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What Really Is Love? Part One


I’m going to give voice to my inner Lover archetype for this and the next post. We had an internal, “active imagination” dialogue while I was driving from Denver to Colorado Springs last night around the topic of Love.

I mean, really, who am I to speak of love? Apart from spiritual, unconditional love, which I do have abundantly from many decades of spiritual practice and positive relations generally, this is a topic that most would see in the context of romance, marriage and family, and I consider myself “post” relational, except nowadays for deep Friendship with my dog and cats, family, and close friends. I “did relationships…” but I have relinquished that pursuit for over 13 years—as I mentioned in the last post I have a Shadow Lover facet of Self going on…

Anyway then, Part One (this week) as an expression from my Inner Lover to the page is a Better Endings story that She/I like a whole lot and have never forgotten. Part Two (stay tuned!) will be an open expression from my Lover persona archetype about ‘What Really Is Love?’ that we will subtitle: ‘If I could live but only in the Moment.’


A Better Endings Story about ‘What Really Is Love?”:

One of the best love stories I have ever encountered was in a late night movie I happened to catch some 30 years ago on TV. It was titled “The Man Eating Tiger” (or something close to that). It was about a mercenary sharp shooter during WWII who was hired by an African village to track down and kill a Bengal tiger that was terrorizing the community and had already killed many residents. Now as the story goes, there was also a female nurse serving the village who just happened to be a woman the mercenary had been in love with before his best friend and war buddy had married her instead. She was the person who had recommended him for the job of taking down the man-eating tiger. As a plot twist, this nurse’s husband had gone Missing in Action from the WWII  front lines as an Army infantry soldier, and it had been months already since anyone had heard of his whereabouts so that he was considered to have likely been killed.


Now then, the plot thickens as the Mercenary is once again stricken with feelings of love for the nurse, his missing best friend’s wife that he now sees daily but only for so long as he will stay at the African village to complete his mission and take down the Tiger.  He becomes deeply conflicted—as does she but less so—about whether to act on his feelings in his friend’s absence (and probable death). Should he proclaim his love?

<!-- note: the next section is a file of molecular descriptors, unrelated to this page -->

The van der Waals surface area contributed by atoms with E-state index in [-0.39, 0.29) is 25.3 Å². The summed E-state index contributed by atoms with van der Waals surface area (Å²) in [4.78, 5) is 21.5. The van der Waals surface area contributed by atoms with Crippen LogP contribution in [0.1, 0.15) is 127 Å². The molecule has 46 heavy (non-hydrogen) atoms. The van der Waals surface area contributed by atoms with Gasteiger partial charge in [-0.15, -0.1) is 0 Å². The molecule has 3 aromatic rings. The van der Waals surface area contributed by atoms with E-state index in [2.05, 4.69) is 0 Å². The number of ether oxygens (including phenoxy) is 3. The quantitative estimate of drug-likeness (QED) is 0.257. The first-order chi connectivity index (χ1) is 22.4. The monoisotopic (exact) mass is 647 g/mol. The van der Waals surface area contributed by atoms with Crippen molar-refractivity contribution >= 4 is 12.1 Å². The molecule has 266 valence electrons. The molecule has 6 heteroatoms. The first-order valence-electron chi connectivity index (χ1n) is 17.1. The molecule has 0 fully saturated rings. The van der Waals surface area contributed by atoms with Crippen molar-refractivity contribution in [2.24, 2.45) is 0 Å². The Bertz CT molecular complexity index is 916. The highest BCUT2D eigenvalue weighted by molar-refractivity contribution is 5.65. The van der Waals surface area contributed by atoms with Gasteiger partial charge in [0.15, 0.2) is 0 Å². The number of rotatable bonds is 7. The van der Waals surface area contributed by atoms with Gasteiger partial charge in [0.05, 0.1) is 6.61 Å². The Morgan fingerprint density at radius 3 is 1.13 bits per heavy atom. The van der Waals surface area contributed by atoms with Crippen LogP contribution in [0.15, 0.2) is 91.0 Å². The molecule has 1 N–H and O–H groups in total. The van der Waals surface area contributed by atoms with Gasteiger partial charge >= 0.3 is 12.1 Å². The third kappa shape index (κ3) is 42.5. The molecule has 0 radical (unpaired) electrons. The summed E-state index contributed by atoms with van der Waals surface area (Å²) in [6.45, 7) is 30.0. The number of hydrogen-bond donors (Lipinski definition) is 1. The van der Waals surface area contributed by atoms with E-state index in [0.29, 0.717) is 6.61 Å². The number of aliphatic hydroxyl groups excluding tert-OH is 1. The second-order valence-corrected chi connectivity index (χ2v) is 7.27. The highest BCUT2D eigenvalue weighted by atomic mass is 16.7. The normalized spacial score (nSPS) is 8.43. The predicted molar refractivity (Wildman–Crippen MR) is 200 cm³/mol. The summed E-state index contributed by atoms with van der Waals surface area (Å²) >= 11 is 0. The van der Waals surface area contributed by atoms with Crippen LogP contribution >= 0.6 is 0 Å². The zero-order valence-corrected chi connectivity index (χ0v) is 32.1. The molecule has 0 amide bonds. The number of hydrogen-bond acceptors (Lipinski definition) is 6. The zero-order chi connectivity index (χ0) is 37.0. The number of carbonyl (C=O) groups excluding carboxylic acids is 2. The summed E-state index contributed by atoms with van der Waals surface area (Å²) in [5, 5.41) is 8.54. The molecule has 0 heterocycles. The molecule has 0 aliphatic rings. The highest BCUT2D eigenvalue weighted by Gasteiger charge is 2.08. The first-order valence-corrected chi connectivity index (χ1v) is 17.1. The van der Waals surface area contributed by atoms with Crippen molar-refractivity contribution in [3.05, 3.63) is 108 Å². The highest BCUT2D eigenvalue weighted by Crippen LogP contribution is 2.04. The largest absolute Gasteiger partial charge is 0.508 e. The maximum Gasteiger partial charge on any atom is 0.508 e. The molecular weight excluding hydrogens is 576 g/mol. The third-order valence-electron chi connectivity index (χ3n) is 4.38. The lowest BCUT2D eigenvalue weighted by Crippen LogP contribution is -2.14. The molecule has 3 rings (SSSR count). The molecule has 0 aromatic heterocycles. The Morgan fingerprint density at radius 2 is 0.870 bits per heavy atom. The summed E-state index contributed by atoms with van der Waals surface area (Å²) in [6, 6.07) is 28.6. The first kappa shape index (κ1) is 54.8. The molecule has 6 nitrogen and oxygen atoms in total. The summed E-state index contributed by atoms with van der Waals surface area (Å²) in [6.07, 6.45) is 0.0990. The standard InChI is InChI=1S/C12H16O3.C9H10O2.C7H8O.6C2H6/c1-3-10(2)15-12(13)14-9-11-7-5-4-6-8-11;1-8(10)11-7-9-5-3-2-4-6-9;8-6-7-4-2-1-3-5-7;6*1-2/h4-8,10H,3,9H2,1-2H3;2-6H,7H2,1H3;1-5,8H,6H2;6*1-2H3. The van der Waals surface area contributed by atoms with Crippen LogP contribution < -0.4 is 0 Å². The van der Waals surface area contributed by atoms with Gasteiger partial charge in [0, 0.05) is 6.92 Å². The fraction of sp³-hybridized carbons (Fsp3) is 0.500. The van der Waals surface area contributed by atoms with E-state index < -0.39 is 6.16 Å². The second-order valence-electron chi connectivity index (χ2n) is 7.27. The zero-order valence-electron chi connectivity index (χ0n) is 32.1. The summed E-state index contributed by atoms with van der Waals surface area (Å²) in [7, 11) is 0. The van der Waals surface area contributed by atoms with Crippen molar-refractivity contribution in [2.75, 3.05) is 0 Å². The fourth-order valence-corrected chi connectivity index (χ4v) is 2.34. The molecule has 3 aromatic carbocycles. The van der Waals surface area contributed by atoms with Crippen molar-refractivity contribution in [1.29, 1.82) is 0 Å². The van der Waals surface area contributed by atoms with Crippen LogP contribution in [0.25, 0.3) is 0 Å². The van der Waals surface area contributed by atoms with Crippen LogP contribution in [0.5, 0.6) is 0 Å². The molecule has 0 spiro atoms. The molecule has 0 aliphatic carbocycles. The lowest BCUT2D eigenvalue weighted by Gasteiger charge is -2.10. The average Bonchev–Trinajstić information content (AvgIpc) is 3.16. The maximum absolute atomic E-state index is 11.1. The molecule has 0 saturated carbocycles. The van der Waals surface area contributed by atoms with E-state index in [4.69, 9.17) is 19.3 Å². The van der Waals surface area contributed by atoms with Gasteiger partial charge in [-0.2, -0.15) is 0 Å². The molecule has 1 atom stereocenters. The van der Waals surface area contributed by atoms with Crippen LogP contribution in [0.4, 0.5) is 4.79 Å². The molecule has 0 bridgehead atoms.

The scene I like so much and that I will never forget from this story involves an evening walk that the Mercenary takes with an Indian woman he has befriended, also a nurse in the village. He is able to open up with this wise Indian woman about his deep feelings of love he has for the Nurse and how conflicted he feels about being in the village without being able to declare his true feelings. He WANTS her; he sees the condition of her missing husband as an opportunity to have what he most desperately wants in his life: Her.

But the Indian friend speaks to the Mercenary about the true meaning of Love.  She tells him she has observed Americans and other Europeans to have gotten the reality of love all mixed up and topsy-turvy. She points out that to Europeans, what they—including the Mercenary—think of or speak of as love is much too often little more than possessiveness. They pursue one another by wanting to possess the love “object.” That is wrong. Instead, if they truly were meant for one another, if they truly held genuine and authentic love for one another, they would want ONLY that which would be the very BEST for their beloved. They would be willing and happy in fact to LET GO, to detach from any relationship less than fully conducive to the total freedom and happiness of their beloved.


images are from

Maybe I shouldn’t tell you the rest of the story as it was portrayed in the movie. I will tell you that the husband does come back and that in the jungle whilst the Mercenary is about to catch up with the Tiger, his MIA friend shows up (not yet having arrived at the village to present himself to his wife) and the Man Eating Tiger is about to pounce on him! What do you believe the Mercenary will do? Will he shoot the Tiger and save his rival friend? Has he yet learned what Really Is Love?

Can you relate to this story metaphorically?

I welcome your Comments and Stories!